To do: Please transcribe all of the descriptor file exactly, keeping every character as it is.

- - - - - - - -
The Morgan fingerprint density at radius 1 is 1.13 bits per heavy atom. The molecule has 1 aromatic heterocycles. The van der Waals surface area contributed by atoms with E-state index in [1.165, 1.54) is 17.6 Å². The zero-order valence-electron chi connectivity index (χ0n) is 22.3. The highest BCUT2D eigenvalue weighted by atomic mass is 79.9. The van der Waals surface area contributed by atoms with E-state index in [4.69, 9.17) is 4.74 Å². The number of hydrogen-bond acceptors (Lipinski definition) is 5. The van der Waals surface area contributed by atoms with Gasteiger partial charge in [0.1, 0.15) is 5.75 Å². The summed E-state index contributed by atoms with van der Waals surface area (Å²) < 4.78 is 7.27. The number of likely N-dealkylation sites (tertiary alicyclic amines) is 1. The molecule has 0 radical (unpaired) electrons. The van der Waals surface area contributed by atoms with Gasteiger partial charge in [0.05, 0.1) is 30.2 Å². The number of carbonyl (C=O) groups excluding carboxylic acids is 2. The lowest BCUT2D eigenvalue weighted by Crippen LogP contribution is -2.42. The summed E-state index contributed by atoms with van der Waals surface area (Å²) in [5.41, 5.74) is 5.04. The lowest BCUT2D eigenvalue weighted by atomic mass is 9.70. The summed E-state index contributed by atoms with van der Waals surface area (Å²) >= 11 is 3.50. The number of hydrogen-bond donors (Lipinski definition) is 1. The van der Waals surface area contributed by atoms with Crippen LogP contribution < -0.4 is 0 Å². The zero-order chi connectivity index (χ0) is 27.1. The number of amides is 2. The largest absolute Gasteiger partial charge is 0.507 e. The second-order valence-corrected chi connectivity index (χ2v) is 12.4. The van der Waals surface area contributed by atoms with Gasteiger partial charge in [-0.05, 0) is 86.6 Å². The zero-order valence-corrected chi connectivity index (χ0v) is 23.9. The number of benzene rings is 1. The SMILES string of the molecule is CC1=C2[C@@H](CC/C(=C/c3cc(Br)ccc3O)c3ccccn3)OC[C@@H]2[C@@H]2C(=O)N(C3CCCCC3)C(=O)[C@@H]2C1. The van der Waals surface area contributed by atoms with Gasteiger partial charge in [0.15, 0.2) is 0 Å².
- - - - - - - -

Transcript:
The Morgan fingerprint density at radius 1 is 1.13 bits per heavy atom. The molecule has 1 aromatic heterocycles. The van der Waals surface area contributed by atoms with E-state index in [1.165, 1.54) is 17.6 Å². The zero-order valence-electron chi connectivity index (χ0n) is 22.3. The highest BCUT2D eigenvalue weighted by atomic mass is 79.9. The van der Waals surface area contributed by atoms with E-state index in [4.69, 9.17) is 4.74 Å². The number of hydrogen-bond acceptors (Lipinski definition) is 5. The van der Waals surface area contributed by atoms with Gasteiger partial charge in [0.1, 0.15) is 5.75 Å². The summed E-state index contributed by atoms with van der Waals surface area (Å²) < 4.78 is 7.27. The number of likely N-dealkylation sites (tertiary alicyclic amines) is 1. The molecule has 0 radical (unpaired) electrons. The van der Waals surface area contributed by atoms with Gasteiger partial charge in [0.05, 0.1) is 30.2 Å². The number of carbonyl (C=O) groups excluding carboxylic acids is 2. The lowest BCUT2D eigenvalue weighted by Crippen LogP contribution is -2.42. The summed E-state index contributed by atoms with van der Waals surface area (Å²) in [5.41, 5.74) is 5.04. The lowest BCUT2D eigenvalue weighted by atomic mass is 9.70. The summed E-state index contributed by atoms with van der Waals surface area (Å²) >= 11 is 3.50. The number of hydrogen-bond donors (Lipinski definition) is 1. The van der Waals surface area contributed by atoms with Crippen LogP contribution < -0.4 is 0 Å². The zero-order chi connectivity index (χ0) is 27.1. The number of amides is 2. The largest absolute Gasteiger partial charge is 0.507 e. The second-order valence-corrected chi connectivity index (χ2v) is 12.4. The van der Waals surface area contributed by atoms with Gasteiger partial charge in [-0.05, 0) is 86.6 Å². The zero-order valence-corrected chi connectivity index (χ0v) is 23.9. The number of benzene rings is 1. The SMILES string of the molecule is CC1=C2[C@@H](CC/C(=C/c3cc(Br)ccc3O)c3ccccn3)OC[C@@H]2[C@@H]2C(=O)N(C3CCCCC3)C(=O)[C@@H]2C1. The van der Waals surface area contributed by atoms with Gasteiger partial charge in [0.15, 0.2) is 0 Å².